November 2, 2007

Faith, Hope and Charity / David Siler

A face for Jesus

I think that all of us can remember the horror that we felt on Sept. 11, 2001, when parts of our country came under attack. Some of you remember when our country was attacked at Pearl Harbor, which led into World War II.

These personal experiences give us a glimpse of what it feels like to live in fear for our safety and the safety of our families.

Can you begin to imagine living with this fear every day of your life? These are the conditions that many of the people that Catholic Charities welcomes in the name of the Church to Indianapolis have suffered in their homeland.

Since Jan. 1, 2007, the Refugee Resettlement Program of Catholic Charities Indianapolis has welcomed 398 refugees from some of the most dangerous parts of the world. By the end of this calendar year, we will help resettle 100 to 200 more. In 2008, it is expected that we will be asked to welcome and resettle 600 additional refugees.

Our archdiocese has been resettling refugees for 30 years. However, this year and next, we will see more of our foreign neighbors come to our city than ever before. The large majority of our foreign brothers and sisters that are making a home here are natives of the country of Burma, now called Myanmar, which borders India, Bangladesh, China, Laos and Thailand.

“Refugee” is a legal term used by the United Nations to describe a person who, because of his or her political or religious beliefs, must flee his or her country in order to be safe from imprisonment or death. An individual or family escaping persecution arrives at a refugee camp, which is a temporary “village” set up to care for massive numbers of refugees.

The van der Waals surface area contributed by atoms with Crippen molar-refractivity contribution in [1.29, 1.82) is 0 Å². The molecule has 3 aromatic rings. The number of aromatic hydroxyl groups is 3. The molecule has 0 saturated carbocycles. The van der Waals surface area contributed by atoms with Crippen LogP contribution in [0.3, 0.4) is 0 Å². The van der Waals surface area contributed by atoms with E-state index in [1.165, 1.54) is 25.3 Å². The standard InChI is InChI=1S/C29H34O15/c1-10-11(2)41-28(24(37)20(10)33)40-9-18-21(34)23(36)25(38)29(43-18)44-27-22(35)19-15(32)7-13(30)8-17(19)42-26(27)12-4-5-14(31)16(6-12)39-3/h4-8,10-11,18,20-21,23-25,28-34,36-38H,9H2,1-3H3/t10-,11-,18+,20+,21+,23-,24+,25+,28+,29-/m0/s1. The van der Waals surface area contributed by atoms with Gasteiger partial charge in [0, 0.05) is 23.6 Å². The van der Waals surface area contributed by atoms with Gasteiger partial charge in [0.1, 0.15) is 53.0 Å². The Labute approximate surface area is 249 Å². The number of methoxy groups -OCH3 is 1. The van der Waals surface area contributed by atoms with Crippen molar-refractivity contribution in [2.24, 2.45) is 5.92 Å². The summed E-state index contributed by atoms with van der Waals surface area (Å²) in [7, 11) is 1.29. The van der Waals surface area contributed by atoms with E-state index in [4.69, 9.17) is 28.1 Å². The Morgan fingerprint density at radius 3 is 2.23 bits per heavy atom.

It is common for people to live in a refugee camp for several months, or even years, when the conditions in their own country do not allow safe return. Although relatively safe in a camp, residents live in tents, usually without access to running water, and eat whatever food the inter­national rescue organizations make available.

Refugees are placed on an international list and, when their number is called, they are taken to any number of possible countries, where they will resettle and make a new life. One of these countries willing to welcome these strangers is the United States, and we are proud to say that the Church then welcomes them to Indianapolis.

Refugees arrive at Indianapolis International Airport with nothing more than the clothes on their backs. It is the job of the Refugee Resettlement Program staff and volunteers to find and set up an apartment for the family, find them jobs, enroll the children in school, help them learn the language and the culture, identify a church and everything else necessary to make an entirely new life in our city.

You can join us in welcoming these new residents to our community. The resettlement program is always in need of volunteers to help with translation, collecting and moving furniture, setting up apartments, organization of storage units, tutoring, etc. You can also help by donating any of the items needed to set up a brand new household.

For a full listing of opportunities to help, visit our Web site at

(David Siler is executive director of the Secretariat for Catholic Charities and Family Ministries. E-mail him at†

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